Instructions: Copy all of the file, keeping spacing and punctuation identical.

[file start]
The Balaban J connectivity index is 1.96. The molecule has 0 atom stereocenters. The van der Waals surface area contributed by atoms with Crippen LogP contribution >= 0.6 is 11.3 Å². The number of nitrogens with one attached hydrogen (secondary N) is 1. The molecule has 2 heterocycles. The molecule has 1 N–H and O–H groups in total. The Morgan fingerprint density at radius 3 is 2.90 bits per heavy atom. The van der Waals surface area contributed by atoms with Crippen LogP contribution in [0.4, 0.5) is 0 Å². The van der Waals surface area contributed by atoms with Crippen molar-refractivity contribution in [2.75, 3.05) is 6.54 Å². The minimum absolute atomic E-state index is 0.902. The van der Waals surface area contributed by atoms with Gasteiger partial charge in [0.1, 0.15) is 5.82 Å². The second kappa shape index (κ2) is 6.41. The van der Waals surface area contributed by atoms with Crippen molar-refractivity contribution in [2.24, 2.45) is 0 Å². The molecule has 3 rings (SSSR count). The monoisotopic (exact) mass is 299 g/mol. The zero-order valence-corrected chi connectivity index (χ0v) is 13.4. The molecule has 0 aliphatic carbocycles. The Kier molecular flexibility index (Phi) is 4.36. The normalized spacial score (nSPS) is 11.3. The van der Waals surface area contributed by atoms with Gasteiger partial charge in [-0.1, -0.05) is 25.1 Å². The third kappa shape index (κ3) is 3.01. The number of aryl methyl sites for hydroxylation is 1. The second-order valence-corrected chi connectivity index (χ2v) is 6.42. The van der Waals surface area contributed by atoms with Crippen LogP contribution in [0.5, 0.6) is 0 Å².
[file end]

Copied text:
The Balaban J connectivity index is 1.96. The molecule has 0 atom stereocenters. The van der Waals surface area contributed by atoms with Crippen LogP contribution >= 0.6 is 11.3 Å². The number of nitrogens with one attached hydrogen (secondary N) is 1. The molecule has 2 heterocycles. The molecule has 1 N–H and O–H groups in total. The Morgan fingerprint density at radius 3 is 2.90 bits per heavy atom. The van der Waals surface area contributed by atoms with Crippen LogP contribution in [0.4, 0.5) is 0 Å². The van der Waals surface area contributed by atoms with Crippen molar-refractivity contribution in [2.75, 3.05) is 6.54 Å². The minimum absolute atomic E-state index is 0.902. The van der Waals surface area contributed by atoms with Gasteiger partial charge in [0.1, 0.15) is 5.82 Å². The second kappa shape index (κ2) is 6.41. The van der Waals surface area contributed by atoms with Crippen molar-refractivity contribution in [2.24, 2.45) is 0 Å². The molecule has 3 rings (SSSR count). The monoisotopic (exact) mass is 299 g/mol. The zero-order valence-corrected chi connectivity index (χ0v) is 13.4. The molecule has 0 aliphatic carbocycles. The Kier molecular flexibility index (Phi) is 4.36. The normalized spacial score (nSPS) is 11.3. The van der Waals surface area contributed by atoms with Gasteiger partial charge in [-0.1, -0.05) is 25.1 Å². The third kappa shape index (κ3) is 3.01. The number of aryl methyl sites for hydroxylation is 1. The second-order valence-corrected chi connectivity index (χ2v) is 6.42. The van der Waals surface area contributed by atoms with Crippen LogP contribution in [0.5, 0.6) is 0 Å².